Despite the ups and downs of the film industry, nothing beats an old-fashioned night at the movies, at least according to lifestyle center developers. A state-of-the-art cinema remains a favored entertainment anchor for their projects.
However, the definition of entertainment continues to evolve for these town center-like complexes, and now includes amenities such as fountains and playgrounds, and even certain retailers themselves.
“People are spending more on experience than on ‘things,’” said Theodore Amenta, president of A & Co., the New York City-based developer of the Shops at Atlas Park lifestyle center in Queens, N.Y. “In the United States, the cost of women’s apparel is flat or going down. But the cost of experiences, such as health are or legal processes, is going up dramatically.”
To some degree, the lifestyle center is itself an evolution of the entertainment-oriented projects of the early 1990s. Though many of those projects were less than successful, developers that had previously scorned heaters as parking hogs and attracting on-shoppers saw that, in fact, they kept shoppers at their projects longer, and attracted an evening user who might otherwise stay at home.
They remain important to the mix, even as the business faces increasing competition from home-entertainment options such as digital cable, video on demand and film downloads.
“Theaters generate 650,000 to 1 million visits a year. You’re trying to maintain loyalty and bring back shoppers for something besides apparel,” said Kevin Polston, senior VP of retail for Cousins Properties, Atlanta.
To compete, theater operators are augmenting experience beyond just the film, adding arcades and more sophisticated dining. Some are adding mini-theaters more like a large home theater or a Hollywood mogul-style screening room to create a more intimate experience, he said.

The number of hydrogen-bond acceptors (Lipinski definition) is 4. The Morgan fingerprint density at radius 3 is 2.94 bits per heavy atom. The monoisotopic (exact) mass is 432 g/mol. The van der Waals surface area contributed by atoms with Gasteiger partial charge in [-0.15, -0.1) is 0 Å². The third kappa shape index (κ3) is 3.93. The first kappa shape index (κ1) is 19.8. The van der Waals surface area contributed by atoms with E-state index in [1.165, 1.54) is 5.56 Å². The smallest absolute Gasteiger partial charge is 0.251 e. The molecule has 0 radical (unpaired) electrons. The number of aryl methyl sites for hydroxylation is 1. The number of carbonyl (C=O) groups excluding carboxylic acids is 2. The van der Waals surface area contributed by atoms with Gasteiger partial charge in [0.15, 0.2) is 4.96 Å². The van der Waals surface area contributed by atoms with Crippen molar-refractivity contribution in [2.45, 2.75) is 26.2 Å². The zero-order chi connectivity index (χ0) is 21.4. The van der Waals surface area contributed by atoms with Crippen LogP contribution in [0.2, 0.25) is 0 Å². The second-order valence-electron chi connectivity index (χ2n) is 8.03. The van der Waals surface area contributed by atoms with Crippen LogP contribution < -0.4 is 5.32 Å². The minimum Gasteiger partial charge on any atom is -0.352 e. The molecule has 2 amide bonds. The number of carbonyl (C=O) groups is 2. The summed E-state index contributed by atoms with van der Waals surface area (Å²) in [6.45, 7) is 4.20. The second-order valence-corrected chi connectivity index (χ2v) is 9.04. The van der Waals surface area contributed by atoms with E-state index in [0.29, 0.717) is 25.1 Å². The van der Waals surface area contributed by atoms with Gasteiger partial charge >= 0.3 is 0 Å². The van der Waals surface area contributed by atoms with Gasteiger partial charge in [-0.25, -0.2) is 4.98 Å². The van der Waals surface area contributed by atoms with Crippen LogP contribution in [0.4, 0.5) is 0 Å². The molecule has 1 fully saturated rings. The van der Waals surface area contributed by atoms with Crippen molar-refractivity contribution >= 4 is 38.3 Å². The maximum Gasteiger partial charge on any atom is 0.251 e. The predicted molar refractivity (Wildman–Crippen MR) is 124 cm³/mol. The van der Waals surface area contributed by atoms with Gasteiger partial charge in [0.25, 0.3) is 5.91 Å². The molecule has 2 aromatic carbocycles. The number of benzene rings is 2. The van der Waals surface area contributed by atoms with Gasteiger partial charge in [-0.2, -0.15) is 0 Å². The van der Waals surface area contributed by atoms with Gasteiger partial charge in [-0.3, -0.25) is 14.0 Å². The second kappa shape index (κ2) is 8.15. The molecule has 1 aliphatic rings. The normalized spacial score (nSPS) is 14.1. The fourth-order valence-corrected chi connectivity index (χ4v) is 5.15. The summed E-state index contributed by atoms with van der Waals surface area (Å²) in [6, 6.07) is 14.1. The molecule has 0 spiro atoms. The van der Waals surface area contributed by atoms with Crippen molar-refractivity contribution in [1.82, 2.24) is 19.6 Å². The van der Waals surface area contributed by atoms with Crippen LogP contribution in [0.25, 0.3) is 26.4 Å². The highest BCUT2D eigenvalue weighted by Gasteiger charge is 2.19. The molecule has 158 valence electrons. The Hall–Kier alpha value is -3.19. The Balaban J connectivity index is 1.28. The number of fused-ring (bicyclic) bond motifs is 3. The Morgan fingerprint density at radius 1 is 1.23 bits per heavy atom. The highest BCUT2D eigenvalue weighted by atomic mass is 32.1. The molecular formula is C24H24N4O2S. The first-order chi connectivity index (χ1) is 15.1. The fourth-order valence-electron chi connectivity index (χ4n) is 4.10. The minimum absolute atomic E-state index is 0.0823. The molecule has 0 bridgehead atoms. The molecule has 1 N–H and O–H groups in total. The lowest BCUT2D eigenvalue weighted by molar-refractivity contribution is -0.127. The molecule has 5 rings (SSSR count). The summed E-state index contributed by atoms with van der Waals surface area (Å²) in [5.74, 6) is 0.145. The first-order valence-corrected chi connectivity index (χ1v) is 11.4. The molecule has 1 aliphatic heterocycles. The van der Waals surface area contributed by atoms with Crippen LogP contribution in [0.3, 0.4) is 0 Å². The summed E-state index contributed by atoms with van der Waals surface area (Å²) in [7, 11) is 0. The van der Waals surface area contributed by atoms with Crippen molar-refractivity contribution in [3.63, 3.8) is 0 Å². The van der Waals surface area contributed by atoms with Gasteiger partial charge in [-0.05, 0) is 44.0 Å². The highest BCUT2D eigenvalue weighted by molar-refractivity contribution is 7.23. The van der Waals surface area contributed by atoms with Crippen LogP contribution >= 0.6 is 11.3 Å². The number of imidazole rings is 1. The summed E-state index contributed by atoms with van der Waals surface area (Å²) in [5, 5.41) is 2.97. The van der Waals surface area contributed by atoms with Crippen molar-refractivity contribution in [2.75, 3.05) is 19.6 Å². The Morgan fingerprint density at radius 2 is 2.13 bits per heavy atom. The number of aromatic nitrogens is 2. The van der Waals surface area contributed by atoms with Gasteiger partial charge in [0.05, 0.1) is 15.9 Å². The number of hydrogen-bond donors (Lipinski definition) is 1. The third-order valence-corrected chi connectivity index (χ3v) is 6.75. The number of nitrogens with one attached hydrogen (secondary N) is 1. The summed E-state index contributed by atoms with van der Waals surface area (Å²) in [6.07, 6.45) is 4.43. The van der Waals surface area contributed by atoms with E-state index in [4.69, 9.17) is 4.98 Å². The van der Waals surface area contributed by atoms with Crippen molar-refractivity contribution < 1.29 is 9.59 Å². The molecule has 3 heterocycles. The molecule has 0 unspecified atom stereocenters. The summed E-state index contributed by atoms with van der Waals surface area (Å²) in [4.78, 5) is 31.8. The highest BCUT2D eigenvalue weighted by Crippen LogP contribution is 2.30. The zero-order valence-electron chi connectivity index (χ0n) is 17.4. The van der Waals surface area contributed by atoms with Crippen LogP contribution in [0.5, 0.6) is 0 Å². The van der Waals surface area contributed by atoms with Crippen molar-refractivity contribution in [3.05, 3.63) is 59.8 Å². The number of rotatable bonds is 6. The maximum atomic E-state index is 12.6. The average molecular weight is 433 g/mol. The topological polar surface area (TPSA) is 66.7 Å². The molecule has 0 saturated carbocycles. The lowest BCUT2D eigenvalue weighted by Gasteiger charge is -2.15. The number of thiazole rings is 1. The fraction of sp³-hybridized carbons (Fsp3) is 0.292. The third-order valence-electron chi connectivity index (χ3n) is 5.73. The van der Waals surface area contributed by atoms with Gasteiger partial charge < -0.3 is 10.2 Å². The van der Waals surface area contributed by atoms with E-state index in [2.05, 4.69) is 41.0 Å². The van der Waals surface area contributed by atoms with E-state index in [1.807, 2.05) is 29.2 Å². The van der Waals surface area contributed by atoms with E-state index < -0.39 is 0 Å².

Restaurants also joined the mix to create the full dinner-and-a-movie experience. At first, A & Co.’s menta noted, the restaurants usually were more family-oriented. In time, though, finer dining has joined the lifestyle center mix, creating an evening out by themselves. The mix, however, is critical, with a combination of full service and fast food, different ethnic cuisines and price points preferred.
The types of restaurants included tie in closely with the overall image of the project. “A Chili’s is on one level, a Fleming’s s another,” said Joshua D. Poag, executive VP and CFO of format pioneer Poag & McEwen Lifestyle Centers, Memphis. “And a McDonald’s or a Dairy Queen are yet another. That’s where the image of the center resides.”
But other entertainment venues increasingly are coming into play. Other possibilities such as Dave & Buster’s can work, largely in tourist or resort areas. Bowling alleys, once likely scorned as too downscale for these projects, have improved their facilities and image.
“Lucky Strike has taken bowling and created a culture around it,” Cousins’ Polston said. Spas that offer services from traditional hair care to massages also are a possibility, as are medispas, which integrate some medical procedures such as laser surgery into the mix.